Valerie Curtis on the Sources of Disgust

Illustration of Social Science Bites episode Valerie Curtis on sources of disgust

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Valerie Curtis
LISTEN TO VALERIE CURTIS NOW!
Think of cockroaches, other people’s bodily fluids, a man sitting close to you on the bus whose face is covered in pustules, a toilet brush used to wash dishes. Yuck! At the London School of Hygiene and Tropical Medicine, Val Curtis has become a taxonomist of different — she says there are seven – types of disgust, and she explains them in this episode of the Social Science Bites podcast. Click HERE to download a PDF transcript of this conversation. The full text also appears below. To directly download this podcast, right click HERE and “Save Link As.” Social Science Bites is made in association with SAGE. For a complete listing of past Social Science Bites podcasts, click here.

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David Edmonds: Think of cockroaches, other people’s bodily fluids, a man sitting close to you on the bus whose face is covered in pustules, a toilet brush used to wash dishes. Yuck! At the London School of Hygiene and Tropical Medicine, Val Curtis has become a taxonomist of different -­‐ she says there are seven -­‐ types of disgust.
Nigel Warburton: Valerie Curtis, welcome to Social Science Bites. Valerie Curtis: Hi. Nigel Warburton: The topic we’re going to focus on is the sources of disgust. Where does disgust come from? Valerie Curtis: It’s a real puzzle. There have been lots of social scientists, psychologists, psychotherapists trying to puzzle out what the origins of disgust are, even cultural historians. There’s a huge motley array of things that make us feel revolted, from filthy items, from clothing, from food, from certain sorts of insects, even to moral disgust. It’s been a puzzle to them and to me for a very long time about why those range of apparently unconnected things actually do all occasion disgust. I was studying the problem of how to get people to be more hygienic to try and prevent disease in developing countries, and I’d been doing some anthropological studies into understanding hygiene, and I kept coming across this list of things that people couldn’t really explain why they wanted to get them out of their lives: they just said, ‘Ugh, they’re disgusting!’ And it turned out that that list of things was actually all in the index of a tropical medicine handbook that I was looking at. So a kind of light went off for me: it seemed suddenly, eureka, there does seem to be a connection between all those things that disgust us, and infection.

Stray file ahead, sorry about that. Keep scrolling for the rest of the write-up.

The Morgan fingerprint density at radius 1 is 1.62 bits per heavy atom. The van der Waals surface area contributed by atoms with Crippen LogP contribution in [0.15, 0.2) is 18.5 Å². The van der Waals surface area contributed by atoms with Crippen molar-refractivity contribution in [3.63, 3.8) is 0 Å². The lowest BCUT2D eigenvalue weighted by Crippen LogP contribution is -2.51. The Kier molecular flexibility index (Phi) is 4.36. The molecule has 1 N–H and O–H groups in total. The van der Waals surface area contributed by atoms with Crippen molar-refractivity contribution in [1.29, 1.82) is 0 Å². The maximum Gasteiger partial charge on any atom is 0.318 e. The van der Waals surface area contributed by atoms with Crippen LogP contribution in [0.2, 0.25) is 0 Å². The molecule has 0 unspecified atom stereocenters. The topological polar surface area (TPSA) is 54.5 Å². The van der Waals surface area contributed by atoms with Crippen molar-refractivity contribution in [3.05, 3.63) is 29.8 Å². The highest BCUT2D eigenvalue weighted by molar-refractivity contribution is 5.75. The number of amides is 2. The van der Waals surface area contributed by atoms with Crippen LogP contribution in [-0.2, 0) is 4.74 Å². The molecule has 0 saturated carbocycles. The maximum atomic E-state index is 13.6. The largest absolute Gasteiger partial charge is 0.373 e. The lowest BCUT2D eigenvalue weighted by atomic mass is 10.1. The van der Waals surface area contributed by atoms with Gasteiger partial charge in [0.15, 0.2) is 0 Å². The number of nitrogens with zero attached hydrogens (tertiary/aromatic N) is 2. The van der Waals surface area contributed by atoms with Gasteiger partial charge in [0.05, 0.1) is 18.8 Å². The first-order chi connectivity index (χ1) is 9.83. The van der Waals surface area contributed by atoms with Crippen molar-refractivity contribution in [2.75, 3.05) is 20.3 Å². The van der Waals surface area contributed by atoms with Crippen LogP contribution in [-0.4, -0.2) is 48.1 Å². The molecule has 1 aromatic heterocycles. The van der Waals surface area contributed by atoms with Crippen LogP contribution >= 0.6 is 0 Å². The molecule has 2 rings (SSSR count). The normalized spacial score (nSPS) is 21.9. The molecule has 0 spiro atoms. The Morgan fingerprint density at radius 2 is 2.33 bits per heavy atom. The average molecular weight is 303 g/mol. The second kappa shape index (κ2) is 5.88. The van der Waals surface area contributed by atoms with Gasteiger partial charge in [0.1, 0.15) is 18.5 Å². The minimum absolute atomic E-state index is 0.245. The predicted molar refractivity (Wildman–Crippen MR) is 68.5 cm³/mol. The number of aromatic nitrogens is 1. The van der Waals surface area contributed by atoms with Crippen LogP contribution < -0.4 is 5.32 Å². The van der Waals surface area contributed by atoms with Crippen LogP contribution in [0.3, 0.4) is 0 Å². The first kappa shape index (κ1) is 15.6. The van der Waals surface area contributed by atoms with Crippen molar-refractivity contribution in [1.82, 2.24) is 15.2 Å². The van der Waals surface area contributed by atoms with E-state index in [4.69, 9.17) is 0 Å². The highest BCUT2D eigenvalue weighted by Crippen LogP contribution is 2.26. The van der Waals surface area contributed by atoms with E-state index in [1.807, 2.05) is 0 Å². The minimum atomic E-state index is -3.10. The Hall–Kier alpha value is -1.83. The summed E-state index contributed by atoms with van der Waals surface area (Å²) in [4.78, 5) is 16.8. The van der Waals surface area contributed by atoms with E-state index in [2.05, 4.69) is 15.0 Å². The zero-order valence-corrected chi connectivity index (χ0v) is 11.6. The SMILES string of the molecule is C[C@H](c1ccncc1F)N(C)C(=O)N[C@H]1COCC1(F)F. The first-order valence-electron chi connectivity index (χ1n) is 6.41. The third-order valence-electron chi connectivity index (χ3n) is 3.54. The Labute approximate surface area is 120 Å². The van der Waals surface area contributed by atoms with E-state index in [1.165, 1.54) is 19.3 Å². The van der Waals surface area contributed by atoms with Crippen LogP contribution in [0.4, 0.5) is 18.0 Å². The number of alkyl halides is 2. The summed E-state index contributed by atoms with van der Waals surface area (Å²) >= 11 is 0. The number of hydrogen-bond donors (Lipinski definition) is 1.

Your ancestor was probably quite squeamish, and was actually quite good at avoiding things like poo and open wounds and insects that might cause disease. So all of us are the descendants of people who had a good, strong sense of disgust.